The village of Ardingly, which was formerly the area around the church, was known in past times as Hapstead.

The earliest known record of the name Hapstead is dated 1558, which is much too late to be of any use in helping us to find out how the place arose or what the name means. The only shadow of a clue was contained in the fact that Robert de Hempsted was Taxator for neighbouring lands in 1332, and he may have had a small holding here which perpetuated his name, but this is only a very vague possibility, and as Knowledge increases it becomes more unlikely. This Robert took his name from Hempstead in Uckfield.

A considerable portion of Hapstead is in the manor of Ditchling, and by knowledge of the names of the tenants it is possible to trace some of the houses back to the 16th century, the date of the earliest Court book existing. But another part which may have been a portion of the manor or South Malling seems to have been enfranchised so long ago that it has been impossible to trace it at present. This portion contains Great Hapstead, the chief house of the hamlet, now called Hapstead Farm. This was the headquarters of the Paine family, and through them we get the earliest record of the name. The first entry in the Burial Register of the parish is that of “John Paine of Hapset”, January 1st, 1558. In 1571, October 28th, “John Paine the heire of Hapset was buried“. A little later we get the Willard family, also of Hapset, contributing to the records in the registers. They almost certainly occupied Little Hapstead. They removed to Highbrook (West Hoathly) and have left their name behind them there in Willards.

The Paines were a very old Ardingly family, and in the 16th century they seemed to have reached the high-water mark of their prosperity. Hickpots, Stone, Lywood, Lodge, West Hill and Hook were all in their hands to farm in Elizabeth’s day. So long ago as 1381 Roger Payne was the wheelwright of the village. He paid ls. as his Poll Tax, and it is probable that the premises now occupied by Mr. Bashford and Messrs. Box and Turner have been the site of the blacksmith’s and wheelwright’s shops since the days when such trades became necessary.

It has been suggested that Well Platte (Mr. Bashford’s) represents the well plot or pightle which Thomas, Rector of Ardingly, took in settlement of a claim against William de Wakehurst in 1255-6. We have no means of knowing certainly, but it is well to record the possibility.

One other house remains which must be nearly if not quite as old as Great and Little Hapstead, and that is Mr. Clifford’s cottage. In old days this was called the Bough House, a name implying a small ale house, whose sign was a bough or bush hung outside. The custom is enshrined in the proverb, “Good wine needs no bush”. The late Mrs. Clifford could remember the half-door still remaining, over which the ale was served, though the practice had long since ceased.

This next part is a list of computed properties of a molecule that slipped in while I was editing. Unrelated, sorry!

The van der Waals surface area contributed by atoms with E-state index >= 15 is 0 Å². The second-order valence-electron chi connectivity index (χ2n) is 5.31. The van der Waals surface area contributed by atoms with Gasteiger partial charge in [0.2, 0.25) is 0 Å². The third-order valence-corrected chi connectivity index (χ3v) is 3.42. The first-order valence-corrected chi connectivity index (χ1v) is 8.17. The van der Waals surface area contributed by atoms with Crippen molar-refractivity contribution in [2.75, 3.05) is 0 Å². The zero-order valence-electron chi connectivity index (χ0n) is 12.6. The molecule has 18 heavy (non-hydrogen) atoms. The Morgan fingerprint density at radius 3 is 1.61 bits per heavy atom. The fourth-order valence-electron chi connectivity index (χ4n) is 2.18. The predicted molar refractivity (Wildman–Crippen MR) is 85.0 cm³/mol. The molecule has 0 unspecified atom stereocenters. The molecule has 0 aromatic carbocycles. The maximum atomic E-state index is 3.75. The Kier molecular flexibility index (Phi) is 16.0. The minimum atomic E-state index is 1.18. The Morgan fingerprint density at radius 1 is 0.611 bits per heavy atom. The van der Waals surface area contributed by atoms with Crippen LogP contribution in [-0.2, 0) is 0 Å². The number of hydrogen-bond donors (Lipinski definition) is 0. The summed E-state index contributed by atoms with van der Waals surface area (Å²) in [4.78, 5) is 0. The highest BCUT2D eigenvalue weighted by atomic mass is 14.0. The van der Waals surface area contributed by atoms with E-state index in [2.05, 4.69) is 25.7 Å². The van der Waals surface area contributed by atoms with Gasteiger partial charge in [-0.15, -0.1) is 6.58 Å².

It will be noticed that the spelling in the registers is Hapset. This continues throughout the entries of the 16th century. Later the place of residence is unfortunately omitted, so it is difficult to know when the corruption to Hapstead took place. The second syllable is no doubt correct, as “set” is well known in the making of place-names. A familiar example exists in Somerset. It comes from the Old English “saete”, which has two meanings, one, which is rare, a house or seat of a person (of some importance), and the other in the plural, which can be added to any place-name to denote the inhabitants of that place, and is fairly common. When some ancient document is unearthed which gives us the necessary information we can decide, but till then we must content ourselves with the later history of what is now “the village”.

It is probable that after the houses already mentioned the next oldest in Hapstead are those now known as the “Rosary” and “Commerce House”. The former, better known as Miles Cottage, and now owned by Mr A.W. Backshall, was built on the strip of waste running down the west side of the main road. Among the deeds in the possession of Mr. Backshall is one which states that the first Sir William Culpeper gave John Langridge the frame of a house, e.g., the timber with which to make it, and free liberty to set up the same upon part of his freehold belonging to Wakehurst, and leave to enclose three-quarters-of-an-acre lying between lands called the Gores and the High Road, leading over Hapstead Green to Lindfield, for 500 years at a rent of ls. a year. The first Sir William Culpeper died in 1678, so that the house must have been built before that date. All went well for many years, and two other houses seem to have been built on the said three-quarters-of-an-acre, of which Plummer’s Cottage was probably one.

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